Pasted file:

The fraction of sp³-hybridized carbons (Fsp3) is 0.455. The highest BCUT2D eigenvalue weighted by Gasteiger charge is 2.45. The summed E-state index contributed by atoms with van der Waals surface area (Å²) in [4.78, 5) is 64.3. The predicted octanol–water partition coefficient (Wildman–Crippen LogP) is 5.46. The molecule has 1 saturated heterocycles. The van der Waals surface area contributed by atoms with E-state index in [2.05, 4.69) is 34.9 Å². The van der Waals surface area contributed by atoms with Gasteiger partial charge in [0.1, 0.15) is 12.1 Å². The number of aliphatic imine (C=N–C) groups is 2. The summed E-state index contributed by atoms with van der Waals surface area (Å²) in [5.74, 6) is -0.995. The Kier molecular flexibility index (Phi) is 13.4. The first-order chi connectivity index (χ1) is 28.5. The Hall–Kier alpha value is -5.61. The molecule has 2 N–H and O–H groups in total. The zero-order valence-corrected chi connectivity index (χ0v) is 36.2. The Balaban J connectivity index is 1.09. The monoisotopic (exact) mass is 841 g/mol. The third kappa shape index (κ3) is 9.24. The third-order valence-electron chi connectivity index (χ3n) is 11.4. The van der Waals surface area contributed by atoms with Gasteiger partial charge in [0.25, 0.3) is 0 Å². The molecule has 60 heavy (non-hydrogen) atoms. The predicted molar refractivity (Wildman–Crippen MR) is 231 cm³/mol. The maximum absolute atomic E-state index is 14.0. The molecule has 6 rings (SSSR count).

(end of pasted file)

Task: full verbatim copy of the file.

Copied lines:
The fraction of sp³-hybridized carbons (Fsp3) is 0.455. The highest BCUT2D eigenvalue weighted by Gasteiger charge is 2.45. The summed E-state index contributed by atoms with van der Waals surface area (Å²) in [4.78, 5) is 64.3. The predicted octanol–water partition coefficient (Wildman–Crippen LogP) is 5.46. The molecule has 1 saturated heterocycles. The van der Waals surface area contributed by atoms with E-state index in [2.05, 4.69) is 34.9 Å². The van der Waals surface area contributed by atoms with Gasteiger partial charge in [0.1, 0.15) is 12.1 Å². The number of aliphatic imine (C=N–C) groups is 2. The summed E-state index contributed by atoms with van der Waals surface area (Å²) in [5.74, 6) is -0.995. The Kier molecular flexibility index (Phi) is 13.4. The first-order chi connectivity index (χ1) is 28.5. The Hall–Kier alpha value is -5.61. The molecule has 2 N–H and O–H groups in total. The zero-order valence-corrected chi connectivity index (χ0v) is 36.2. The Balaban J connectivity index is 1.09. The monoisotopic (exact) mass is 841 g/mol. The third kappa shape index (κ3) is 9.24. The third-order valence-electron chi connectivity index (χ3n) is 11.4. The van der Waals surface area contributed by atoms with Gasteiger partial charge in [0.25, 0.3) is 0 Å². The molecule has 60 heavy (non-hydrogen) atoms. The predicted molar refractivity (Wildman–Crippen MR) is 231 cm³/mol. The maximum absolute atomic E-state index is 14.0. The molecule has 6 rings (SSSR count).